The Infamous Mile 20.
You’re training for a marathon. You’ve heard about the dreaded wall that many marathon runners hit around mile 20, and want to avoid it at all costs. Fear not, we’ll break down the causes and tactics for overcoming the mile-20-scaries for the best race of your life.
What does it really mean to “hit the wall”?
There are several variables that play into this slowdown. One obvious factor is simply exhaustion. Because the 26.2 mile mark is typically never reached during training, you’re pushing your body past your usual limits and slowing down right around the longest distance you’ve conquered in your training.
Another major factor is lack of Glycogen. Glycogen is the primary storage of carbohydrates and glucose in the body. This is what your body uses as energy, which determines your level of endurance. Your body burns around 100 calories of glycogen per mile, with a maximum storage of about 2,000 calories, so it makes sense that the wall typically occurs around the 20th mile.
How to Hurdle Right Over that Wall.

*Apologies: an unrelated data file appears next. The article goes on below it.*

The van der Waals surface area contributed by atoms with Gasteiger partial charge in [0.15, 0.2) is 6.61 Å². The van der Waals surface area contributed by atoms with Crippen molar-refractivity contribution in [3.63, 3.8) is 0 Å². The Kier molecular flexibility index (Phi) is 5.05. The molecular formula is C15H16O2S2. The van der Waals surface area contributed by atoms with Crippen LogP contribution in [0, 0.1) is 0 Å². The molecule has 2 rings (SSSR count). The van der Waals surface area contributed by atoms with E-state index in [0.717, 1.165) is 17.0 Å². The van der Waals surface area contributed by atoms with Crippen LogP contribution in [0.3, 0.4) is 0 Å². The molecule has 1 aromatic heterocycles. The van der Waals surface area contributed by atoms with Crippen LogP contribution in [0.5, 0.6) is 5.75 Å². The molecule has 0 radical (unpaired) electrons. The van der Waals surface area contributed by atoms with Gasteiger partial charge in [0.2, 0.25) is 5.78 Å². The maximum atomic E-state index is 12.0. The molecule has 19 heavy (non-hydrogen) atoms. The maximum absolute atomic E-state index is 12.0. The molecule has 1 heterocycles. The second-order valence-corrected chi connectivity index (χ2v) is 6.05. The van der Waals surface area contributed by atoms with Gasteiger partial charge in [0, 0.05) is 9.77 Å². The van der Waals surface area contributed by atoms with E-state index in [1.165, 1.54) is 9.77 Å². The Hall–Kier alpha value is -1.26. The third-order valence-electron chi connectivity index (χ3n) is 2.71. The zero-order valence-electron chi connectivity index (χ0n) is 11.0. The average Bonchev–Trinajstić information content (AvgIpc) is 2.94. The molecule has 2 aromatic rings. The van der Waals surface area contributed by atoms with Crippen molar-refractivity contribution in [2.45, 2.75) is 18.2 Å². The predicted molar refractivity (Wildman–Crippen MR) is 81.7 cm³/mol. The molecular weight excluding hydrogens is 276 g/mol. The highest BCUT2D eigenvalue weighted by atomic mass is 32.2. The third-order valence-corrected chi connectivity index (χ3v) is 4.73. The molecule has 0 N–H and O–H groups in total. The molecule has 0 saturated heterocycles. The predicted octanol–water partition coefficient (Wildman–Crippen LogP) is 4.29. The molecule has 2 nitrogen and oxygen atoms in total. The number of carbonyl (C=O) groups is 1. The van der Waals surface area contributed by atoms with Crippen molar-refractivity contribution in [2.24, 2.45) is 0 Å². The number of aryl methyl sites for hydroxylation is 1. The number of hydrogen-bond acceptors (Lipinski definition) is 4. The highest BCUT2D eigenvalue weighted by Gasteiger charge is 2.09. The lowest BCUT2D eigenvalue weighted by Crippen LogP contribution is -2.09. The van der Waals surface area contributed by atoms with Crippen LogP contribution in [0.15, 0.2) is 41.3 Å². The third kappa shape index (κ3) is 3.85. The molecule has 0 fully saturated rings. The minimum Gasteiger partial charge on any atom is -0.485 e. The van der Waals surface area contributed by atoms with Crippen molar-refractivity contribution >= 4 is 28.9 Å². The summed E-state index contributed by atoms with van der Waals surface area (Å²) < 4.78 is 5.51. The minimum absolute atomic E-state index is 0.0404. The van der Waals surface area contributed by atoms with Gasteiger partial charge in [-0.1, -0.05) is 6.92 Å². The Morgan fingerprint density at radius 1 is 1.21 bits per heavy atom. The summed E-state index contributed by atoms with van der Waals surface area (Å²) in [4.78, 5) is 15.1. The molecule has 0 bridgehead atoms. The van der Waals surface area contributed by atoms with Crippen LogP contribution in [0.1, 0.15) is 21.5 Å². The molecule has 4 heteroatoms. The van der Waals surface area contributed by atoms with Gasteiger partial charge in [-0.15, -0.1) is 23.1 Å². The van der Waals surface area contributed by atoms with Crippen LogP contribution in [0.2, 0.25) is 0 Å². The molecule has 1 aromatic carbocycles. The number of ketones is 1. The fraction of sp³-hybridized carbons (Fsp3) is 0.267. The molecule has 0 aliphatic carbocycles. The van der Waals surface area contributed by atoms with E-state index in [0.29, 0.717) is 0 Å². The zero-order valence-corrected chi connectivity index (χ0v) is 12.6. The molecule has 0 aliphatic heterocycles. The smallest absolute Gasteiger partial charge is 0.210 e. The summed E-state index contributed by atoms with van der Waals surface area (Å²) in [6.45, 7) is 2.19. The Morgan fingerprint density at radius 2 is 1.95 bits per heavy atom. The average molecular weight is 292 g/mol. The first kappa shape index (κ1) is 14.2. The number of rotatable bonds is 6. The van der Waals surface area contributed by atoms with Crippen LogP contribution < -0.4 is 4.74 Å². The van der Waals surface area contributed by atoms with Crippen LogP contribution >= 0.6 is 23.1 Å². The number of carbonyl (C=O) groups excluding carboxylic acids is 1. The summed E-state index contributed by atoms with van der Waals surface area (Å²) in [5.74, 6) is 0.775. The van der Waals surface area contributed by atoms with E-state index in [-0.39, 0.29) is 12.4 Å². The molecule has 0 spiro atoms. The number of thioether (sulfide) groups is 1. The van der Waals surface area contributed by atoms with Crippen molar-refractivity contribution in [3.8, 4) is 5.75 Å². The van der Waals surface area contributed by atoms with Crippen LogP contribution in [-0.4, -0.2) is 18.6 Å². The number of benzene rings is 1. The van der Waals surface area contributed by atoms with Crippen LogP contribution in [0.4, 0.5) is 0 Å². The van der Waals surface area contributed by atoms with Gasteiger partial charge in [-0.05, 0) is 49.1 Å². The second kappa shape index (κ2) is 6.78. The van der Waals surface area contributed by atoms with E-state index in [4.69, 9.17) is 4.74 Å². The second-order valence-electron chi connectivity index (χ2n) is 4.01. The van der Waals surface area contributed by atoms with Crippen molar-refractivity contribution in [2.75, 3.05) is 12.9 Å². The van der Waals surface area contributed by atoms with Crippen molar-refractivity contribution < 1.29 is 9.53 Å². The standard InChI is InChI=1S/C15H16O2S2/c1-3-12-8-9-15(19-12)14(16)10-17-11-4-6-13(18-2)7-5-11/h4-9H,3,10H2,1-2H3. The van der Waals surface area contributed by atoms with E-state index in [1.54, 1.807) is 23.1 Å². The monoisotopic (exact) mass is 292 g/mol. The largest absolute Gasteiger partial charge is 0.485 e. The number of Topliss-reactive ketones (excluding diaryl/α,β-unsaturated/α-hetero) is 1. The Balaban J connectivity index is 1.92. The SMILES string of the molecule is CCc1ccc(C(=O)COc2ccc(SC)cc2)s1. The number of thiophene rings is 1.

So now you know what causes the wall, here are a few tips to help you breeze right through that 20th mile.
1. Run a 20-miler
Running to mile 20 will push your body past its limits and teach you what to expect when you run this long of a distance. This will prep you without taking too much of a toll on your body so you’re ready to crush those last 6.2 miles on race day.
2. Strategize your playlist
Are you planning on listening to music? If so, try shifting all your favorite and most motivational music towards the end of the playlist, timed out for about when you’ll be hitting mile 20. This will keep your spirits high and add a little extra umph in your step!
3. Eat the right carbs before your race
There are misconceptions around carb-loading before races. While 80% of the calories consumed should be carbohydrates, it’s important to find a balance and eat the right carbs. Carbs with a low-glycemic index score will take longer for your body to digest, thus providing you with a steady, lasting supply of energy. Some carbs with a medium-low GI score include potatoes, oatmeal, and yogurt.
4. Use CBD in training
This one is a fantastic way to prepare for your race long-term. By using our CBD Sports Cream and taking our CBD Oil for the months or weeks leading up to the race, you’re keeping inflammation in your problem areas lower, allowing you to build them up to become stronger for race day.
5. It’s all about the mindset
If you’re a habitual long distance runner, you know that overcoming mental barriers is half the battle. By simply empowering yourself with information on tactics for overcoming mile 20, you’re prepping yourself to breeze right through it.
Happy training! Tag us in your race photos for a chance to be featured on our social channels.